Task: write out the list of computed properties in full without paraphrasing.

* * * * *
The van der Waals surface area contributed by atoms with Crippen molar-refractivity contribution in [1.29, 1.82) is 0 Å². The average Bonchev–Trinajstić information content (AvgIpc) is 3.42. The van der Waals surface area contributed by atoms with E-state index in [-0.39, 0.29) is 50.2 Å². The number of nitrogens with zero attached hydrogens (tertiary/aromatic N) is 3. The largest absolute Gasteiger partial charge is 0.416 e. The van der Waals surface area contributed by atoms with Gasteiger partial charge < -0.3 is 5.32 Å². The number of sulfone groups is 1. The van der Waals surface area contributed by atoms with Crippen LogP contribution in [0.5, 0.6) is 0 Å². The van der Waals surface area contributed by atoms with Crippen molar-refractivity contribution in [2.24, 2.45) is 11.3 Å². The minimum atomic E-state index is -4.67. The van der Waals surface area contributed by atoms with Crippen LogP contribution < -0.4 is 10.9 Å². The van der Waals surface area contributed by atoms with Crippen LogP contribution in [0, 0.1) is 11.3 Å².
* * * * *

The van der Waals surface area contributed by atoms with Crippen molar-refractivity contribution in [1.29, 1.82) is 0 Å². The average Bonchev–Trinajstić information content (AvgIpc) is 3.42. The van der Waals surface area contributed by atoms with E-state index in [-0.39, 0.29) is 50.2 Å². The number of nitrogens with zero attached hydrogens (tertiary/aromatic N) is 3. The largest absolute Gasteiger partial charge is 0.416 e. The van der Waals surface area contributed by atoms with Gasteiger partial charge < -0.3 is 5.32 Å². The number of sulfone groups is 1. The van der Waals surface area contributed by atoms with Crippen LogP contribution in [0.5, 0.6) is 0 Å². The van der Waals surface area contributed by atoms with Crippen molar-refractivity contribution in [2.24, 2.45) is 11.3 Å². The minimum atomic E-state index is -4.67. The van der Waals surface area contributed by atoms with Crippen LogP contribution < -0.4 is 10.9 Å². The van der Waals surface area contributed by atoms with Crippen LogP contribution in [0, 0.1) is 11.3 Å².